Support Cleaner Transportation Solutions

February 11, 2020

Northeast and Mid-Atlantic Governors are currently considering joining a new program, called the Transportation and Climate Initiative (TCI), which would reduce carbon emissions from the transportation sector through a cap and invest model. The proposed program would generate revenues by requiring fuel suppliers to buy allowances and each state can reinvest those funds in things like low carbon transportation projects and alternative transportation solutions, like bike, pedestrian, or other options. This is an important opportunity to let your state know they should act on climate, improve transportation infrastructure and invest in your state’s active transportation networks.

Why We Should Reduce Tailpipe Emissions

There is scientific consensus that our climate is changing dramatically. For example, our winters are getting shorter with less snow and our region is seeing dramatic swings in weather with more intense storms that damage infrastructure and disrupt lives. Transportation is now the largest source of greenhouse gases in our region. In response, states from Maine to Virginia are developing a regional plan to reduce carbon emissions from cars and trucks and developing a framework for investment that further reduces emissions, addresses equity, and improves transportation infrastructure. The plan is called the Transportation and Climate Initiative (TCI).

Investing in our Health is a Solution

Health benefits from investments in cleaner cars and active transportation options are estimated to be significant. Reducing greenhouse gas emissions from vehicles will have the co-benefit of reducing ozone and fine particulates, creating healthier outdoor air. Increased bike and pedestrian path use will have health benefits that include not only reduced emissions but the added physical activity and outdoor time. This opportunity is highlighted by preliminary estimates that the implementation of TCI through 2032 will have the following health benefits:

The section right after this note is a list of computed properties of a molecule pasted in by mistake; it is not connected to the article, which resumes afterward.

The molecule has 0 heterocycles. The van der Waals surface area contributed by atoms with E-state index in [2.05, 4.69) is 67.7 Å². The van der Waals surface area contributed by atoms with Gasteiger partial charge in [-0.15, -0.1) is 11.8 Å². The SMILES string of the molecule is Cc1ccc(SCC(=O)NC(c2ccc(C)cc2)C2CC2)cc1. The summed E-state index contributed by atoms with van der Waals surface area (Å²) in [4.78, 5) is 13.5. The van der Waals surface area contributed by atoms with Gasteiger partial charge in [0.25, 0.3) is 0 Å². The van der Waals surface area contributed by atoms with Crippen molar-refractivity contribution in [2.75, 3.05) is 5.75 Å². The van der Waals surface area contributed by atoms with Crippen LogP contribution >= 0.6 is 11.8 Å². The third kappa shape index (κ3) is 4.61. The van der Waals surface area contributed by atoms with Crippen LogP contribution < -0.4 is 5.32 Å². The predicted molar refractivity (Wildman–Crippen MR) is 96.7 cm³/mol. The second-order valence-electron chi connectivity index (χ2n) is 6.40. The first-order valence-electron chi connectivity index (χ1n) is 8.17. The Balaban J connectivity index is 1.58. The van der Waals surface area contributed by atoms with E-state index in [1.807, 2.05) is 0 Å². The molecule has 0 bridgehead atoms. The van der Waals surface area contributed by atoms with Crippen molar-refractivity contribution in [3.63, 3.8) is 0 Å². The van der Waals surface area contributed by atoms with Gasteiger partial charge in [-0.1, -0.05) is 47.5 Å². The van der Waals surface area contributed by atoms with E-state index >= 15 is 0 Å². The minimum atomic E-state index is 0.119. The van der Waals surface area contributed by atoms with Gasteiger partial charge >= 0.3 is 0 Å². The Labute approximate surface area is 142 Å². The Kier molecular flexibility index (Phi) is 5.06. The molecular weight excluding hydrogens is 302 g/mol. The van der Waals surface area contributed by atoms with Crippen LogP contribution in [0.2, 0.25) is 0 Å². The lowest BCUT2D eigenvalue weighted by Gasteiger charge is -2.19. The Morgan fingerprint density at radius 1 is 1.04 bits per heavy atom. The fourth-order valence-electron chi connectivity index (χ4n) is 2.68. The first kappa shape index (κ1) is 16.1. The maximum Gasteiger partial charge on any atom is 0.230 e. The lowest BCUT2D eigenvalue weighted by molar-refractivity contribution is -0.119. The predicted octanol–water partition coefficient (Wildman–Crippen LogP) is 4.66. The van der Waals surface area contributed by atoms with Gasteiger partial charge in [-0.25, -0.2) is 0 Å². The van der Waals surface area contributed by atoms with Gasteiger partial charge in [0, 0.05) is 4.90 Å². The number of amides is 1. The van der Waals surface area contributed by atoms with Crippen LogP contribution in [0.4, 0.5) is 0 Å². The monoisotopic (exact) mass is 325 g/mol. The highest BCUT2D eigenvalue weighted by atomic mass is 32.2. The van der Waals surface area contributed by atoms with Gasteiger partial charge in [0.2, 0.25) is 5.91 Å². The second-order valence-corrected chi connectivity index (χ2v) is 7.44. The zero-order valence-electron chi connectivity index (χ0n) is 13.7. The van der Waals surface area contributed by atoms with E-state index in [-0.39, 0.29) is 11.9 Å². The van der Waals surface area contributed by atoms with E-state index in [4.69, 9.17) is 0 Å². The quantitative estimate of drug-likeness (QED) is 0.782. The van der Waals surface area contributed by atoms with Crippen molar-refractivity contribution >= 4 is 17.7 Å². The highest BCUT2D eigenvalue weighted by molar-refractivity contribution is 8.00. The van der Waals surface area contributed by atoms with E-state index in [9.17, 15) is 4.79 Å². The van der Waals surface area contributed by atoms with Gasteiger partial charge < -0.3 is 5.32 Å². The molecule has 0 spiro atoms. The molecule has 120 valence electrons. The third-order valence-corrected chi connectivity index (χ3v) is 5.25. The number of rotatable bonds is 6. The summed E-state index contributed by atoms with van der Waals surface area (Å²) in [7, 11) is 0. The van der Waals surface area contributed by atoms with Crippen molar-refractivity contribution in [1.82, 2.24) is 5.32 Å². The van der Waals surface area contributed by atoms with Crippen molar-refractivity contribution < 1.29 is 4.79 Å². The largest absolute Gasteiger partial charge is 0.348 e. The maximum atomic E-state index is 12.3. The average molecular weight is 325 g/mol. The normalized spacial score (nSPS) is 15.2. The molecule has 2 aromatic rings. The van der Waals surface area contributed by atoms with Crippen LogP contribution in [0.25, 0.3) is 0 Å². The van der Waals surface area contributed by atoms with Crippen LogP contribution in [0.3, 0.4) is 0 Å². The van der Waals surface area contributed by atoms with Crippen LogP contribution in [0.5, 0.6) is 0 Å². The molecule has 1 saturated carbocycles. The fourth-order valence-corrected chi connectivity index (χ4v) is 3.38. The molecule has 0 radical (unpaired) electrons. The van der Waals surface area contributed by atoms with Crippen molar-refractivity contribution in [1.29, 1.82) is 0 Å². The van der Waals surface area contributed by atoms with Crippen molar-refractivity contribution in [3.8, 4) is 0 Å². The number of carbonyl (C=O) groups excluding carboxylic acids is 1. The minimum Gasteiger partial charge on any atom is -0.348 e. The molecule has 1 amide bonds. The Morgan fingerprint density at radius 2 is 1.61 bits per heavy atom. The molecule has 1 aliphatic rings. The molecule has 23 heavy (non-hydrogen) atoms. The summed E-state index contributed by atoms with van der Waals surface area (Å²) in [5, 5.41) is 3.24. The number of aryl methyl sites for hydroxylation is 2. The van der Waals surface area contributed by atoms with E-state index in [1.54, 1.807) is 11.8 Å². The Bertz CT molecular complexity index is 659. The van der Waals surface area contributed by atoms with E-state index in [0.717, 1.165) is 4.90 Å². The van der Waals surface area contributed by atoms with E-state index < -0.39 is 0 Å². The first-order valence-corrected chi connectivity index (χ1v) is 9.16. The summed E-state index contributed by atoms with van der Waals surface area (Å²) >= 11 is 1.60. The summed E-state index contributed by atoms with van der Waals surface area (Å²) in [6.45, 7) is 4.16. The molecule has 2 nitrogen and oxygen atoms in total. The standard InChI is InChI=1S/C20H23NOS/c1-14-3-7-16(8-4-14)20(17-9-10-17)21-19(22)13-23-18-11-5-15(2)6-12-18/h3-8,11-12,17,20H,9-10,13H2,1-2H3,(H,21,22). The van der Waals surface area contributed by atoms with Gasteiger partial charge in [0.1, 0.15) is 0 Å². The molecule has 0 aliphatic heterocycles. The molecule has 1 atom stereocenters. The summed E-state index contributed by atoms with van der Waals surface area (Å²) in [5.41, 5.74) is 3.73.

• Physical Activity: Building sidewalks, protected bike lanes, and other pedestrian infrastructure increases safety, which results in more physical activity $2.59-$8.42 billion
  • Safety: Increasing transportation choices –e.g., public transit –reduces the number of vehicles on the road, and so reduces traffic-related fatalities and injuries $294 million-$1.09 billion 
  • Cleaner Air: Ozone and particulate matter pollution reduction benefits $104-447 million

Let your Governor know you want action to reduce transportation emissions impacting our climate and our health, and that TCI is an important pathway to a cleaner, healthier future.

Equity and Inclusion

The TCI recognizes that an open and transparent dialog with all stakeholders is needed to ensure we will address historic and on-going concerns about environmental justice and equity. For example, while electric vehicles are on the rise not everyone can afford a new electric vehicle, and infrastructure is limited in some communities. Opportunities to grow active transportation, mass transit, and telecommuting capabilities must be considered. TCI states have drafted goals around equity, environmental justice, inclusion, and meaningful public participation that recognizes the historical inequities of accessibility, mobility, affordability, and public health risks that remain disproportionate with a changing climate. AMC stands with TCI states behind these goals.

Lessons from Smokestacks

The TCI effort is modeled on the successful Regional Greenhouse Gas Initiative, a program that has reduced carbon emissions by 47% since 2008 from smokestacks in our region, providing significant air quality co-benefits and economic investment in energy efficiency and clean energy. The Regional Greenhouse Gas Initiative is a proven success and a model of a “cap and invest” system that TCI can emulate and improve upon.

Opportunities for Alternative Transportation

Once TCI states settle on the framework they will be evaluating how to meet their carbon caps and are expected to support increased and well-connected systems of bike and pedestrian paths as a low-cost, low-carbon approach to increased mobility.  These networks will also reduce reliance on personal vehicles to reach work, services, and businesses, and are an essential feature of strong communities connected to each other and to the outdoors. Two exemplary projects that could serve as models are the Bay Circuit Trail, a 230+ mile trail and greenway that crosses 37 towns in greater Boston and overlays with community trails, bike paths, and commuter rail stations, and the Pennsylvania Highland Trail Network, which connects existing and new recreational trails across a variety of landscapes in Southeastern Pennsylvania.  AMC hopes to work with TCI states to emphasize the health and wellness benefits of trail networks across our region.

Stay up to date on TCI by sending a letter to your Governor and signing up to receive conservation alerts from AMC.

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G. Murray

Conservation and Nature Notes blogger Georgia Murray has been AMC's Air Quality Staff Scientist since 2000. She has an M.S. degree in Earth Sciences from the University of New Hampshire and currently oversees the AMC's air quality and climate monitoring programs.